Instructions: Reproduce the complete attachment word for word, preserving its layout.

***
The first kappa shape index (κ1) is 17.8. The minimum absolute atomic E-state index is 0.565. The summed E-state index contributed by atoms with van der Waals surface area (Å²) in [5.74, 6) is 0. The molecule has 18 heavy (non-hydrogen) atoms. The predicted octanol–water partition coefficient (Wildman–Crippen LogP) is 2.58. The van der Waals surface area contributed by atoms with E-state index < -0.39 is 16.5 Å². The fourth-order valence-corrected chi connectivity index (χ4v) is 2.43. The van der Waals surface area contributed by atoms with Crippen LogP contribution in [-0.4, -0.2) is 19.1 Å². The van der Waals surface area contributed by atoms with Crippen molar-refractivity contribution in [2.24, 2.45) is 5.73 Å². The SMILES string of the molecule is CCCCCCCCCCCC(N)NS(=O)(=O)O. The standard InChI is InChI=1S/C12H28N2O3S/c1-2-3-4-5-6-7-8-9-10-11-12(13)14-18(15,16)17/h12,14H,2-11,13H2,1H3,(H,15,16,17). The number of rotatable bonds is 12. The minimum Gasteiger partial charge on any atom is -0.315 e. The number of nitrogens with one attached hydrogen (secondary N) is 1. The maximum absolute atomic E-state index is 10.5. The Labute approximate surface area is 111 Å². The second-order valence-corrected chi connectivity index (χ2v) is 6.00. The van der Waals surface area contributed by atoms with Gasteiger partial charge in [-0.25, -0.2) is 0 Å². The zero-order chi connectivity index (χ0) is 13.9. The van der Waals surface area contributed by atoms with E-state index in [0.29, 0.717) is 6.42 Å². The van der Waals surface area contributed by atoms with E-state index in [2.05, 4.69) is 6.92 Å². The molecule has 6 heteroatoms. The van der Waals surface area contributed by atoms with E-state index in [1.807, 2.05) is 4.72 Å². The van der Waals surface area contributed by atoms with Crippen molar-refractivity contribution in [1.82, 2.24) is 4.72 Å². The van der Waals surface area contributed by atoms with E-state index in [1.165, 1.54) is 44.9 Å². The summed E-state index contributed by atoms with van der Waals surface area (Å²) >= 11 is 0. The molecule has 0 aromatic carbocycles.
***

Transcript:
The first kappa shape index (κ1) is 17.8. The minimum absolute atomic E-state index is 0.565. The summed E-state index contributed by atoms with van der Waals surface area (Å²) in [5.74, 6) is 0. The molecule has 18 heavy (non-hydrogen) atoms. The predicted octanol–water partition coefficient (Wildman–Crippen LogP) is 2.58. The van der Waals surface area contributed by atoms with E-state index < -0.39 is 16.5 Å². The fourth-order valence-corrected chi connectivity index (χ4v) is 2.43. The van der Waals surface area contributed by atoms with Crippen LogP contribution in [-0.4, -0.2) is 19.1 Å². The van der Waals surface area contributed by atoms with Crippen molar-refractivity contribution in [2.24, 2.45) is 5.73 Å². The SMILES string of the molecule is CCCCCCCCCCCC(N)NS(=O)(=O)O. The standard InChI is InChI=1S/C12H28N2O3S/c1-2-3-4-5-6-7-8-9-10-11-12(13)14-18(15,16)17/h12,14H,2-11,13H2,1H3,(H,15,16,17). The number of rotatable bonds is 12. The minimum Gasteiger partial charge on any atom is -0.315 e. The number of nitrogens with one attached hydrogen (secondary N) is 1. The maximum absolute atomic E-state index is 10.5. The Labute approximate surface area is 111 Å². The second-order valence-corrected chi connectivity index (χ2v) is 6.00. The van der Waals surface area contributed by atoms with Gasteiger partial charge in [-0.25, -0.2) is 0 Å². The zero-order chi connectivity index (χ0) is 13.9. The van der Waals surface area contributed by atoms with E-state index in [0.29, 0.717) is 6.42 Å². The van der Waals surface area contributed by atoms with E-state index in [2.05, 4.69) is 6.92 Å². The molecule has 6 heteroatoms. The van der Waals surface area contributed by atoms with E-state index in [1.807, 2.05) is 4.72 Å². The van der Waals surface area contributed by atoms with Crippen molar-refractivity contribution in [1.82, 2.24) is 4.72 Å². The van der Waals surface area contributed by atoms with E-state index in [1.165, 1.54) is 44.9 Å². The summed E-state index contributed by atoms with van der Waals surface area (Å²) >= 11 is 0. The molecule has 0 aromatic carbocycles.